There's a list of various vibration levels for various tools including how long each worker should be exposed to certain vibration levels. For example, a hammer drill will vary on the amount of vibration levels it gives off. It can vary from 6 m/s² to 25 m/s² to even a higher level. There are circulatory and neural effects in the fingers which can be prevented by using PPE.

Based on the recent National Institute for Occupational Safety and Health (NIOSH) study, it is concluded that occupational health professionals, workers, and employers need to consider the seriousness of vibration syndrome. NIOSH recommends good work practices, and personal protective equipment that can be of use to help reduce exposure to vibrating hand tools and to help identify vibration syndrome in its early stages among workers.

(Source: http://wwwn.cdc.gov/niosh-sound-vibration/)

6. Material & Manual Handling

There's a saying in the construction industry about the greater demand of risks in each job. With the proper material and equipment being used because of the constant handling of materials and equipment, there's always a risk.

Because of various trades, those employees who still need the proper safety training when it comes to material handling should always remember using the PPE. Additionally, when there's tons of movement around a construction site, hard hats should always be used. This is required by OSHA.

Here are five main equipment types that can be used for preventing accidents, injuries, or even death when it comes to handling material manually or otherwise:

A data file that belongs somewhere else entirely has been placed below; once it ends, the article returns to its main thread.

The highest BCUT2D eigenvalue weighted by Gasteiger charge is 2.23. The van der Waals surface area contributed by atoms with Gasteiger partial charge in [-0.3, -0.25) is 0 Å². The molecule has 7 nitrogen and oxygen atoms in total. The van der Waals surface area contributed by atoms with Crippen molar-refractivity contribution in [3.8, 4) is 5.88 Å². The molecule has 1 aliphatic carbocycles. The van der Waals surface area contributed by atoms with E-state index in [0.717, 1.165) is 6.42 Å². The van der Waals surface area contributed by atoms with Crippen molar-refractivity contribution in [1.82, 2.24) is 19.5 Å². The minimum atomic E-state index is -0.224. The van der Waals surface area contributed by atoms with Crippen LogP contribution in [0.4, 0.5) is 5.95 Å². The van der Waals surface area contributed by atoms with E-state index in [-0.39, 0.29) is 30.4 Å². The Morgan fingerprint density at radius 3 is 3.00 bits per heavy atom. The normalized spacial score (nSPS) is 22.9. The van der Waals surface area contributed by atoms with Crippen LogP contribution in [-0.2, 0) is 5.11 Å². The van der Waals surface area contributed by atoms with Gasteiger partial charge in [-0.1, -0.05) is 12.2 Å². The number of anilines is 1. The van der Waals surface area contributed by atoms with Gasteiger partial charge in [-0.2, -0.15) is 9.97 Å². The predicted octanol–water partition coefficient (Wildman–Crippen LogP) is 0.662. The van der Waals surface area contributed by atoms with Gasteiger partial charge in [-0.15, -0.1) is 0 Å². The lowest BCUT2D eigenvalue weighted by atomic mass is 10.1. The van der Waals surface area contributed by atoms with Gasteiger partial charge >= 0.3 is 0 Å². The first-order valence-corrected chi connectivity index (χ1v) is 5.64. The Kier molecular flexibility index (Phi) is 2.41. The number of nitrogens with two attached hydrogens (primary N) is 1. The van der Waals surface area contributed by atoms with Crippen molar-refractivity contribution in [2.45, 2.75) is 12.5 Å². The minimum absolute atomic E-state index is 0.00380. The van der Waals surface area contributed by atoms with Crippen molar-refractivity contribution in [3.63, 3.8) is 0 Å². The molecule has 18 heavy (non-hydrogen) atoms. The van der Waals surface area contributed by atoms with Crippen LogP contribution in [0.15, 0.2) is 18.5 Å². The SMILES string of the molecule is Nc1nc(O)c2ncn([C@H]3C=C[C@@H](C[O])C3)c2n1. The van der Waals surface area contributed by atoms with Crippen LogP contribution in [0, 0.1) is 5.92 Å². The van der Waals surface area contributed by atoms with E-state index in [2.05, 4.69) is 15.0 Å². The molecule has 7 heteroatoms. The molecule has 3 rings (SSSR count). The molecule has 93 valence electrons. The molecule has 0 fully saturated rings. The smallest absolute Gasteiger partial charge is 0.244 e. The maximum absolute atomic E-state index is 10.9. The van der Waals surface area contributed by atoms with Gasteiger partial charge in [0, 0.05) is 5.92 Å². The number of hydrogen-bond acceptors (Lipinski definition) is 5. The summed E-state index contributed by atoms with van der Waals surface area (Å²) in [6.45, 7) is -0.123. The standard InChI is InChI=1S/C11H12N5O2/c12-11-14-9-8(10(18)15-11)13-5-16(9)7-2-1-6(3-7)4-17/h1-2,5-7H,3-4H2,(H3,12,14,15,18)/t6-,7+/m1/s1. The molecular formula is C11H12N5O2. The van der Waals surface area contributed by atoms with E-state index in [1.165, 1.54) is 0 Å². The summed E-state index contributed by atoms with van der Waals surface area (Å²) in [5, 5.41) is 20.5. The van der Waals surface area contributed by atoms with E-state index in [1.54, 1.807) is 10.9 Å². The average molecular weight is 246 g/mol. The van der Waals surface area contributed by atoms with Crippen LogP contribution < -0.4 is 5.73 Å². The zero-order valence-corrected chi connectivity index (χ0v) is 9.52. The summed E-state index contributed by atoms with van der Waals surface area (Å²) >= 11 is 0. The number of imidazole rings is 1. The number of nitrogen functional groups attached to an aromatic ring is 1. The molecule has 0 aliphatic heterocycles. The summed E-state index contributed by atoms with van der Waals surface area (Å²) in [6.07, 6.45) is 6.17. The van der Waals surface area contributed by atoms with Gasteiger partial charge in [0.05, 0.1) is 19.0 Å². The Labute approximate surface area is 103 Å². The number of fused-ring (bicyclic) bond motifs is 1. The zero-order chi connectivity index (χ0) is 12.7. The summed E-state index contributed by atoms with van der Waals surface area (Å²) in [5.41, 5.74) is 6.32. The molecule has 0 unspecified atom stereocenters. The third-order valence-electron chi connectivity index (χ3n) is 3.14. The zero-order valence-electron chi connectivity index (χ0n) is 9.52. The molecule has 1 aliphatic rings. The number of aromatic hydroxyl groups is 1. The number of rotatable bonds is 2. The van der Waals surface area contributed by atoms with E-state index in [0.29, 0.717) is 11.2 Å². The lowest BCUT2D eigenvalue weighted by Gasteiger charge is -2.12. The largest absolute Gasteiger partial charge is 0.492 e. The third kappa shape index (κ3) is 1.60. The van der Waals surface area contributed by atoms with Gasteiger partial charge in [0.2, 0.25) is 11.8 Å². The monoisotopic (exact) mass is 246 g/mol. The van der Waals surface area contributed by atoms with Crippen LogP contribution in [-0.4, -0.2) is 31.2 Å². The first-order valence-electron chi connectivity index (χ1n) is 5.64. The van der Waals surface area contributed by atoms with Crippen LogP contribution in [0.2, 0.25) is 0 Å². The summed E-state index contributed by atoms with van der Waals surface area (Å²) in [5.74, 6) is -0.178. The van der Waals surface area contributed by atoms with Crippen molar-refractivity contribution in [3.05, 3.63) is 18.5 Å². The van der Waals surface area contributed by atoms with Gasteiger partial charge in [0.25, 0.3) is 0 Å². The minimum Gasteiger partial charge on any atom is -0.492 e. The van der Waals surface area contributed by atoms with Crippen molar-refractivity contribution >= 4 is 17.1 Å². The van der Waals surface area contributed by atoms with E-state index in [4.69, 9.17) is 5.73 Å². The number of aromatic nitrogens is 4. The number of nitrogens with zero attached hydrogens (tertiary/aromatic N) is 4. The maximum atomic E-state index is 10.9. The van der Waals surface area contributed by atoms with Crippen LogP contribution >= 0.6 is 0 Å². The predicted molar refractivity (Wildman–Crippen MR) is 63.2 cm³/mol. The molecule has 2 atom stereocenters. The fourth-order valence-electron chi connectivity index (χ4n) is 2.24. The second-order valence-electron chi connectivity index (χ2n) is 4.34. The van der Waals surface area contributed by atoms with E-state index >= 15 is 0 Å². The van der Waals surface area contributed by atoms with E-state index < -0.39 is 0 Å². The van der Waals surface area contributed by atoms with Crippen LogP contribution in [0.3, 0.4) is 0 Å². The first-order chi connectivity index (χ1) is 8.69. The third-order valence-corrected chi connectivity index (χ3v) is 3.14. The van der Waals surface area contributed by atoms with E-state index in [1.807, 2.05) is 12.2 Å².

• Pallets or pallet trucks
  • Dollies, stackers, and positioners
  • Bulk trucks and tilt trucks
  • Drums, containers, and pails
  • Truck seals, security seals, and lift tables.

In addition, there should also be some form of testing, so as to ensure that construction workers and their supervisors are knowledgeable with the material and manual handling of such materials on site. Having this knowledge is considered to be an asset to employers, the crew, and to the workers themselves.

Chemical resistant gloves, which are commonly used at construction sites, especially at the wash-stations, are helpful in preventing harmful materials being exposed to the skin. They work because of the insulated material they’re made from. Indeed where handling material manually, a thorough test should be given after safety meetings on this subject. This will ensure the employers and employees competency on the subject matter. It should also be documented as a way of maintaining the official mandatory verification.

Overall, maintaining the adequate supply of safety equipment, as well as knowing how to use it properly, will be beneficial in the long run for both employees and employers.

7. Collapse

A hazardous area at a construction site is common, as well as a collapse in these areas. Without proper supervision, a manhole can become a death-trap for workers in the construction industry.

On a yearly basis, excavation crews and those that watch over trenches that shouldn't collapse, trigger burials. In fact, these also contribute to the injuries, fatalities and deaths among workers or bystanders when they work on these excavations and trenches. With the right precautions implemented here, fatalities and injuries from collapses can be prevented. For instance, those that risk an unintended collapse, such as scaffolds, rooftops or trenches, still are part of the equation of collapses annually.